If there is lots of background noise, you can also try to reduce any unneeded sounds. For example it's a good practice to turn of the AC while recording sound. You can also reduce sound by placing blankets up around the room on stands.

November 28, 2014 at 4:59PM

0
Reply
avatar
Zachary Will
Cinematographer
819

If there is lots of background noise, you can also try to reduce any unneeded sounds. For example it's a good practice to turn of the AC while recording sound. You can also reduce sound by placing blankets up around the room on stands.

November 28, 2014 at 4:59PM

1
Reply
avatar
Zachary Will
Cinematographer
819

>>>So what exactly does a good preamp do?

Amplify the signal from a mic while introducing almost no noise from the preamp itself. The Sound Devices preamps have a dynamic range of 110 dB or better, which means that they will pretty much never introduce self-noise to the signal.

Your Tascam DR-100 Mkii has a noise floor between -80 to -50 dB RMS depending on how you set the GAIN level on your DR-100.

This means that the DR-100 can make great and very quiet recordings when it is fed a strong LINE level audio signal so that you would need NO GAIN at all when recording.

But when you have to use a lot of the built-in audio GAIN of your DR-100, you end up with a fairly noisy recording because the noise-floor of the DR-100 might be as high as -50 dB RMS. I consider any noise-floor louder than -60 dB RMS to be NOISY.

And it gets worse in post when you still have to boost the audio level of your recording because it's still too low with all that GAIN you applied when recording.

With a good preamp like the Sound Devices preamps, you can apply as much GAIN as the maximum the Tascam DR-100 recorder can produce ( roughly 30 dB ), and still end up with a noise-floor from the preamp of -80 dB RMS or better. ( the noise-floor is too low to hear under normal listening conditions ) So with a decent recorder set to record a LINE level signal from the Sound Devices recorder you can boost your audio recording by 20 dB in post and still have a nice quiet recording. ( assuming that the mic you are using has a low self-noise rating and the room you are recording in has a low ambient noise level )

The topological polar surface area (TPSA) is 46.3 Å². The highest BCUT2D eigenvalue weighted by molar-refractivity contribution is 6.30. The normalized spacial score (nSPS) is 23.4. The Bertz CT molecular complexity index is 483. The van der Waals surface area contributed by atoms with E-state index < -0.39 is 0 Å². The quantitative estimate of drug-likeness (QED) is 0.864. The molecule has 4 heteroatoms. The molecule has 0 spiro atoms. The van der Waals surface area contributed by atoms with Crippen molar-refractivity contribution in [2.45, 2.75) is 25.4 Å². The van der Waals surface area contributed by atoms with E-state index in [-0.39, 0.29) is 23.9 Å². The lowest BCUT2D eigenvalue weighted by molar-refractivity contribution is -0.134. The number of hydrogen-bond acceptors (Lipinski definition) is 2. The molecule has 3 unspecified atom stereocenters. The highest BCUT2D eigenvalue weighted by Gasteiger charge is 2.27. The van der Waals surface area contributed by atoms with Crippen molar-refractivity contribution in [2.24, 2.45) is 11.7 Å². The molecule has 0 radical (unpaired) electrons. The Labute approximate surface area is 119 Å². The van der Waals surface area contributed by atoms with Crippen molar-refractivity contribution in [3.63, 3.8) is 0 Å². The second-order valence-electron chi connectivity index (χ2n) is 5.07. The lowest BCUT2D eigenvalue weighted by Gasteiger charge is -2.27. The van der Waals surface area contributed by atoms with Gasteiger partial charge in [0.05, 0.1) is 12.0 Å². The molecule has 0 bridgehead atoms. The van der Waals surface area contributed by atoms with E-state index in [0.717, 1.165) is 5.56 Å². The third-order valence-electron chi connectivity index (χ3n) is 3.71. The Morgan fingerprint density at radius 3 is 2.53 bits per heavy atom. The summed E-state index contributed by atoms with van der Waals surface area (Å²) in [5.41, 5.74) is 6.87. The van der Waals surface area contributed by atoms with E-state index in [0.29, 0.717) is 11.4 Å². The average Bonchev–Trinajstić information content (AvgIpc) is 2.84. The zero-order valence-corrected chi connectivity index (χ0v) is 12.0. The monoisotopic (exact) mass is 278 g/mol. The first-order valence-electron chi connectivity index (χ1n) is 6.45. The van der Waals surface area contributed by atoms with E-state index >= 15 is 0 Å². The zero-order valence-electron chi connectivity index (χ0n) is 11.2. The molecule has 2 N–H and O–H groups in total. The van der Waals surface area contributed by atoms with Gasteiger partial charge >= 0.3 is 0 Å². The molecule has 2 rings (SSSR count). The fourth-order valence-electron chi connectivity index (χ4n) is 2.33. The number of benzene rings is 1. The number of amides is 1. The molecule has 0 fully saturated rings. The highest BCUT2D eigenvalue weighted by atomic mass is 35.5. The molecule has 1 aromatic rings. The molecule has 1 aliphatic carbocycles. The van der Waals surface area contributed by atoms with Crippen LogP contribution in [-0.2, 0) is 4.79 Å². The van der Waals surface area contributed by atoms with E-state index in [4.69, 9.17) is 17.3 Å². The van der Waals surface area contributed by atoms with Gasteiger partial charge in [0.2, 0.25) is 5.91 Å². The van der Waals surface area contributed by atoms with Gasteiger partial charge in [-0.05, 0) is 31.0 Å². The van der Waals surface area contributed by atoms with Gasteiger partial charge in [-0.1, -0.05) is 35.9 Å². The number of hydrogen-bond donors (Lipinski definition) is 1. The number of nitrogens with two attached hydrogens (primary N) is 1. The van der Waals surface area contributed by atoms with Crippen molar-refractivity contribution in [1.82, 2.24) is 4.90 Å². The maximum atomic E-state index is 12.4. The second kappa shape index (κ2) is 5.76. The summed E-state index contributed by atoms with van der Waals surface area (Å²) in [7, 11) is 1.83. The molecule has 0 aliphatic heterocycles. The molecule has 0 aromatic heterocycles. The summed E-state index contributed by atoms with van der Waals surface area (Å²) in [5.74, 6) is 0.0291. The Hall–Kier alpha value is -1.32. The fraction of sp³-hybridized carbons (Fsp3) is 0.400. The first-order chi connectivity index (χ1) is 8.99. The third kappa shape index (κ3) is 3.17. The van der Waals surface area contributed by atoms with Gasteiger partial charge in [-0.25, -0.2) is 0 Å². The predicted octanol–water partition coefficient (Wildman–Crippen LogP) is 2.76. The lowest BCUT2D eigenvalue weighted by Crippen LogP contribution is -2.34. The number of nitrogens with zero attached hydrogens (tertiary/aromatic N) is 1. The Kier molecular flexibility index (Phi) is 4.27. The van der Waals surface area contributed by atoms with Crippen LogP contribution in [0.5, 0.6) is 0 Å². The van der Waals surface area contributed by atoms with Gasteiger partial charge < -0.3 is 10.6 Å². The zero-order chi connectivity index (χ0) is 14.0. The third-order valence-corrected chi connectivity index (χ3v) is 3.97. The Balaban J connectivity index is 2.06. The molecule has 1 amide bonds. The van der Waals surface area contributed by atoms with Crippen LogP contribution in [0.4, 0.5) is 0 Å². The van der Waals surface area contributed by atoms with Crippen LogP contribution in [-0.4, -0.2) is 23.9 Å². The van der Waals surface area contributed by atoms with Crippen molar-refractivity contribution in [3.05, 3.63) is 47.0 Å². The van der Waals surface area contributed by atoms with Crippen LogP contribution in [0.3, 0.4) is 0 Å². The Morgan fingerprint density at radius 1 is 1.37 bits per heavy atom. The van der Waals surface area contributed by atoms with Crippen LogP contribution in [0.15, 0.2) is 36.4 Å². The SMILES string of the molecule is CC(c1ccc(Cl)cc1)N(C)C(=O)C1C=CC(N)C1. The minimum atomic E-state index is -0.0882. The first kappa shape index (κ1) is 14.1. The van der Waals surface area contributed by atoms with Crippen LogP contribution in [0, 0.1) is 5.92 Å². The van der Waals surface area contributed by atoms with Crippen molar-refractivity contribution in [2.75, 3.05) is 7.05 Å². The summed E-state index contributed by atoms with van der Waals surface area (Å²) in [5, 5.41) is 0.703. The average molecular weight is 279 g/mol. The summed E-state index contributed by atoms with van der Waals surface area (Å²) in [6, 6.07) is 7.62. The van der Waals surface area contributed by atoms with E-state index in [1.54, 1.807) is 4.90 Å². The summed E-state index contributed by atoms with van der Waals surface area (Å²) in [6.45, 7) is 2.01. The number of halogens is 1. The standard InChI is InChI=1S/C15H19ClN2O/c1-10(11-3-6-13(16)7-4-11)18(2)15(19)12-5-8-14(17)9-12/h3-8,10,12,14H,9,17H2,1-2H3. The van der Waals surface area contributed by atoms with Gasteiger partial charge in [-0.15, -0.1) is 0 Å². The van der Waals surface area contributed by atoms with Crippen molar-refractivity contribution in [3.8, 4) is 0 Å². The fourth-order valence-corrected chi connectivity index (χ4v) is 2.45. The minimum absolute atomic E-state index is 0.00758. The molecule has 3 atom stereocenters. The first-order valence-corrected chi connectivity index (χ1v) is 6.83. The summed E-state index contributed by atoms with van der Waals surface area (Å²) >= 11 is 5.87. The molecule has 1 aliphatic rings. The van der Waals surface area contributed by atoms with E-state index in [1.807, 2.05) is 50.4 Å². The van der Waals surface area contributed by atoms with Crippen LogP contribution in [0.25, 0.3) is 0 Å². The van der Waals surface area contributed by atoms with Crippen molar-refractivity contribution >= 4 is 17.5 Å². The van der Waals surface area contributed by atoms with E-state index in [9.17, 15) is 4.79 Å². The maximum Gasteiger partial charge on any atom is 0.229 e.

There are a couple of other advantages to using a professional preamp between your mic and your recorder...

1- Sound Devices preamps have very good audio limiters, so you can record a whisper and then have someone shout and the limiter will stop the audio from clipping or distorting. ( assuming your mic doesn't overload )

2- The also have extremely good headphone preamps, so you can hear tons of audio detail when recording that you might not hear with a regular audio recorder, which makes it easier to adjust the amount of preamp GAIN you use while recording.

November 29, 2014 at 7:29PM

0
Reply
Guy McLoughlin
Video Producer
30931

Thank you so much for your detailed responses! I'll probably be getting one sometime. One last question - for the preamp alone, is the MM1 just as good as the MP1?

Gareth Ng

November 29, 2014 at 9:25PM

Your Comment